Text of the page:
Land acquisition challenges for the Uganda-Tanzania oil pipeline project

Author: Frederic Musisi & Dominic Bukenya, Daily Monitor (Uganda), Published on: 28 May 2019

"Land acquisition hurdles await oil pipeline project"

...Uganda and Tanzania in May 2017 signed the Inter-Governmental Agreement (IGA) that binds the two governments on the pipeline project, with a specific clause (Article 3) detailing land rights framework, including fair, transparent, legally enforceable and clear terms in favour of the project, availability of land rights and integrity for the pipeline system, allowing uninhibited implementation of the project, and allowing lenders to take legal, valid and enforceable first priority security. The IGA, which has since been ratified by both governments, is yet to be fully translated into law and as a result, the issue of land rights remains a sticking issue. For example, the pipeline will cross Lwengo-Kyotera road and 15 other national roads, which land reserves belong to the Uganda National Roads Authority, but under the ongoing plans should belong to the yet-to-be formed pipeline company...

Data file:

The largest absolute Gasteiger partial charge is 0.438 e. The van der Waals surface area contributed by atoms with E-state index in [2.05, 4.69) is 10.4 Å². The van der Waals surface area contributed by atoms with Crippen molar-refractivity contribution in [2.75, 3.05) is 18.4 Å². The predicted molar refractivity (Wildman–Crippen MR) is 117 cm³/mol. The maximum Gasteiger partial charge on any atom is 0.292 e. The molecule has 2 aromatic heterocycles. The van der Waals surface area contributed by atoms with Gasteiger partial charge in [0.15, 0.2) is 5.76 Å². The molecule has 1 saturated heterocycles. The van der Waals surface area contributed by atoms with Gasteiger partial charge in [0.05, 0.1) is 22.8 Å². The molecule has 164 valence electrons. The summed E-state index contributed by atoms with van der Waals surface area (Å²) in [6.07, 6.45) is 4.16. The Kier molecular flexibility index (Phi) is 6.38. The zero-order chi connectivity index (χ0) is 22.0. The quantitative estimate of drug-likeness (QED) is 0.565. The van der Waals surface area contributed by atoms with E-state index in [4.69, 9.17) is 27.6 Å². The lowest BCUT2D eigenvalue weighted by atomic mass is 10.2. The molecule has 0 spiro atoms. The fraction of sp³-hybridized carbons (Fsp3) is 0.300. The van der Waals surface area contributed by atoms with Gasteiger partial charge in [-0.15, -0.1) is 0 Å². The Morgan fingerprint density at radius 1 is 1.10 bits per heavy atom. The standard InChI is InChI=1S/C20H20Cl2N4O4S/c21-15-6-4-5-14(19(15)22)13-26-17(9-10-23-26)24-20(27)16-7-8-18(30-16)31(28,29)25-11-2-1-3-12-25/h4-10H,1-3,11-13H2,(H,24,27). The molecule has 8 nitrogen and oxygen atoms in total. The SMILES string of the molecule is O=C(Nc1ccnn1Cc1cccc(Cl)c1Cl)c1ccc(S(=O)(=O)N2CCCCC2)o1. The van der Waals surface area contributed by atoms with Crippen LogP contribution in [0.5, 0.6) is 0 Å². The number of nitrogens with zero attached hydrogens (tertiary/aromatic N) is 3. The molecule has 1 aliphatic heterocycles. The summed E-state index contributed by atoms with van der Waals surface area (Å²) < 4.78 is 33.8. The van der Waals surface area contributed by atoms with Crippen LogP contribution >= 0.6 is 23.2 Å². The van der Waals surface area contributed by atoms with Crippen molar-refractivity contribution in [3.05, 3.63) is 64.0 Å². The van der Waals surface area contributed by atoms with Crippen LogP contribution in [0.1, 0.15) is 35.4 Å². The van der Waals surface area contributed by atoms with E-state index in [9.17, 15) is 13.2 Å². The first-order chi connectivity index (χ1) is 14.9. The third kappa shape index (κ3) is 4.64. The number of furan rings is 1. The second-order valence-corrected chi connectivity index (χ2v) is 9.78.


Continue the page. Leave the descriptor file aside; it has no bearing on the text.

The RAP studies indicate that an estimated 10,500 people will be affected by the project in Tanzania. The pipeline construction start date remains unknown owing to a list of agreements yet to be finalised and related activities such as mobilisation of funds and announcing the final investment decision (FID), which will lead to the engineering, procurement and construction (EPC) phase. According to the resettlement framework report for Tanzania, signed off last September, most land in the project area is held under customary tenure, with registered or titled land being limited mainly to urban centres (avoided by the pipeline route planning)...

Therein lies another problem of high expectations and hopes. In the greater-Masaka region, which comprises districts such as Lwengo, Kyotera and Rakai, some civil society actors are using the pipeline as a ticket to speak out on government’s long neglect of service delivery in the districts. In effect, they think a lot more should be done in the region on the basis that a multi-billion dollar infrastructure transits through their area, Mr Yisiti Kayinga, who heads a civil society group-COTFONE- told this newspaper in Lwengo. The resettlement action reports are currently under review to tie loose ends but when the actual land acquisition process starts, that is where the uphill task is; for it has never been in Uganda.

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